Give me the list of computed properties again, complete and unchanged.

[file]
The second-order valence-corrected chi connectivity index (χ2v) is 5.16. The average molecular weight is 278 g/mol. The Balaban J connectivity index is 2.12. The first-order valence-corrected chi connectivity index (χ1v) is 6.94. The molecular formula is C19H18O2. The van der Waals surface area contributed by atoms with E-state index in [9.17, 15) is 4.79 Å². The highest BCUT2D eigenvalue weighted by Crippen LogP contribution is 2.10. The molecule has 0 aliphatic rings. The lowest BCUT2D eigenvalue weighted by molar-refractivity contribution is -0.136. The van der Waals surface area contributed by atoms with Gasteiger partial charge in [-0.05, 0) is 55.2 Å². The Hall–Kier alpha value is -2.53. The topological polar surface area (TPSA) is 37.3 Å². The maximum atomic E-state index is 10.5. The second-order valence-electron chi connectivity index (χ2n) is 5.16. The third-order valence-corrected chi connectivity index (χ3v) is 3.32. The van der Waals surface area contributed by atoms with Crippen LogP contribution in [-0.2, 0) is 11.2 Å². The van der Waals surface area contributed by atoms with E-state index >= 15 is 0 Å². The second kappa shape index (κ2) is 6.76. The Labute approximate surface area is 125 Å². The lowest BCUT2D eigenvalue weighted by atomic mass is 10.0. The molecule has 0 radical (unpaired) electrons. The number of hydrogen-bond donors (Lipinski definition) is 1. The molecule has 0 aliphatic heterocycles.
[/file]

The second-order valence-corrected chi connectivity index (χ2v) is 5.16. The average molecular weight is 278 g/mol. The Balaban J connectivity index is 2.12. The first-order valence-corrected chi connectivity index (χ1v) is 6.94. The molecular formula is C19H18O2. The van der Waals surface area contributed by atoms with E-state index in [9.17, 15) is 4.79 Å². The highest BCUT2D eigenvalue weighted by Crippen LogP contribution is 2.10. The molecule has 0 aliphatic rings. The lowest BCUT2D eigenvalue weighted by molar-refractivity contribution is -0.136. The van der Waals surface area contributed by atoms with Gasteiger partial charge in [-0.05, 0) is 55.2 Å². The Hall–Kier alpha value is -2.53. The topological polar surface area (TPSA) is 37.3 Å². The maximum atomic E-state index is 10.5. The second-order valence-electron chi connectivity index (χ2n) is 5.16. The third-order valence-corrected chi connectivity index (χ3v) is 3.32. The van der Waals surface area contributed by atoms with Crippen LogP contribution in [-0.2, 0) is 11.2 Å². The van der Waals surface area contributed by atoms with E-state index >= 15 is 0 Å². The second kappa shape index (κ2) is 6.76. The Labute approximate surface area is 125 Å². The lowest BCUT2D eigenvalue weighted by atomic mass is 10.0. The molecule has 0 radical (unpaired) electrons. The number of hydrogen-bond donors (Lipinski definition) is 1. The molecule has 0 aliphatic heterocycles.